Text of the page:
On April 7th we commemorate Yom HaShoa, also known as Holocaust Remembrance Day. April’s Balaboosta of the Month honors the solemn day by interviewing one of our favorite Yiddishe mamas, our dear family friend and inspiration, Hedy Katz. 

Asking Hedy to participate in this interview was a natural and easy decision.  We have a multi-generational connection with her family. Her son and daughter-in-law are close friends with our parents and we have a warm relationship with the grandchildren. She was our late grandmother's dear friend and they had a standing weekly card game.  Our fondest memories include eating her delicious food.

As we have become adults and parents ourselves, we appreciate the ways that Hedy Katz is an amazing and independent woman.  We have a special love for her which stems, in part, from her ability to be a Holocaust survivor that has chosen to truly live and not just to survive.  Her secret to thriving after such horrific events is to feel thankful, positive, and blessed.  

Hedy Katz’s Amazing Story

Hedy Katz was born and raised in Hungary.  At 17 years old, she was studying in another city when she was suddenly told to return to her hometown of Sieget because of hostilities against Jews. As soon as she arrived back, her entire family was sent to a ghetto. Hedy lived in a house with 40-50 other people. She passed her time in the ghetto helping the sick because she wanted to study medicine. This was her passion and goal, and it gives us a glimpse of the giving and nurturing person that she has always been. In May 1944, she was ordered to pack her things to go “work” somewhere else. She walked to the train station where she was transported in a cattle wagon with hundreds of other Jewish people.  For three days and nights, in inhumane conditions, the large group traveled until they finally arrived at the Auschwitz Birkenau concentration camp. 

Mengele, the infamous German Nazi, known as the Angel of Death for his deadly experiments on prisoners, received them at the train station. His responsibility was the selection of those who would die and who would live when people arrived at the camp. Mengele selected Hedy and her mother, who was 36 years old at the time, to work because they were healthy and strong. Her grandmother and grandfather were separated and were never seen again. Her father was selected to work on the men's side. Hedy had her hair shaved and was tattooed with a number on her arm.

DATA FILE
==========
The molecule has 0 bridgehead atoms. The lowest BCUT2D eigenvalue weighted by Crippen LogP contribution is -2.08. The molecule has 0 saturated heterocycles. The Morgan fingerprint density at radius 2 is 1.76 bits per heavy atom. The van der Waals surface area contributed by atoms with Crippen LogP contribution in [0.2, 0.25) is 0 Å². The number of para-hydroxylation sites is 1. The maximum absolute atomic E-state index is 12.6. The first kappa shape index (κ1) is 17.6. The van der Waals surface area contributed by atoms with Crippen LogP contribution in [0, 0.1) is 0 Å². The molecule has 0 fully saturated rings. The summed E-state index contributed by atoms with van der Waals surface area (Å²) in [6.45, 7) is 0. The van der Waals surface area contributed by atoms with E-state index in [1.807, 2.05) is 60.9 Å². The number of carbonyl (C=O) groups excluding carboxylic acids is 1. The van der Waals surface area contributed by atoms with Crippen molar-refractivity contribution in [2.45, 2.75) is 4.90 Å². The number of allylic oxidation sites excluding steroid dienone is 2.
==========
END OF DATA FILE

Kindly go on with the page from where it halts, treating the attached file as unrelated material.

Her time in Auschwitz was marked with constant mistreatment in inhumane conditions with forced labor and starvation. She worked carrying rocks from one side of the camp to the other to make a road. There were nights of suffering from extreme cold and sleeping in barracks with many people in one bed. In December 1944, Hedy turned 18 years old in the camp and in January 1945 she was liberated.  Her physical and mental strength, courage, and desire to live saved her from this horrific period. 

An Interview with Hedy Katz: Finding Joy in Life and the Meaning of Being A Balaboosta

Hedy’s  wonderful words of wisdom were shared with us during a recent interview.  We had a blast speaking with Hedy and we hope we can enjoy her for many more years in good health. You will read that we were promised her famous gefilte fish recipe, which we will not forget to get! 

When you were growing up in Europe, which Jewish traditions did you practice at home? Was your family observant?

We were not too religious or particularly observant, although we had respect for traditions. My grandparents were more religious than us, and they respected the laws of kashrut.  My grandfather on my mother’s side went to synagogue every morning. They believed in giving tzedakah to the poor. I remember, every Tuesday and Thursday a “Yeshiva Bocher” (Yeshiva Boy) would come to our house to eat. I grew up speaking Hungarian, and I learned Yiddish after the war.

We would go to synagogue for the holidays including Passover, Yom Kippur, Rosh Hashanah, Shavuot, and other chagim.  On Friday nights, we would light the candles and perform the Shabbat ceremony. We would not light fire on Saturdays and we would cook cholent to eat on Shabbat. There was a bakery near our house and since we did not have an oven at home, we would take our cholent to cook there after they were done cooking bread.  

Did you have an opportunity to keep any traditions during the Holocaust while you were in the concentration camp?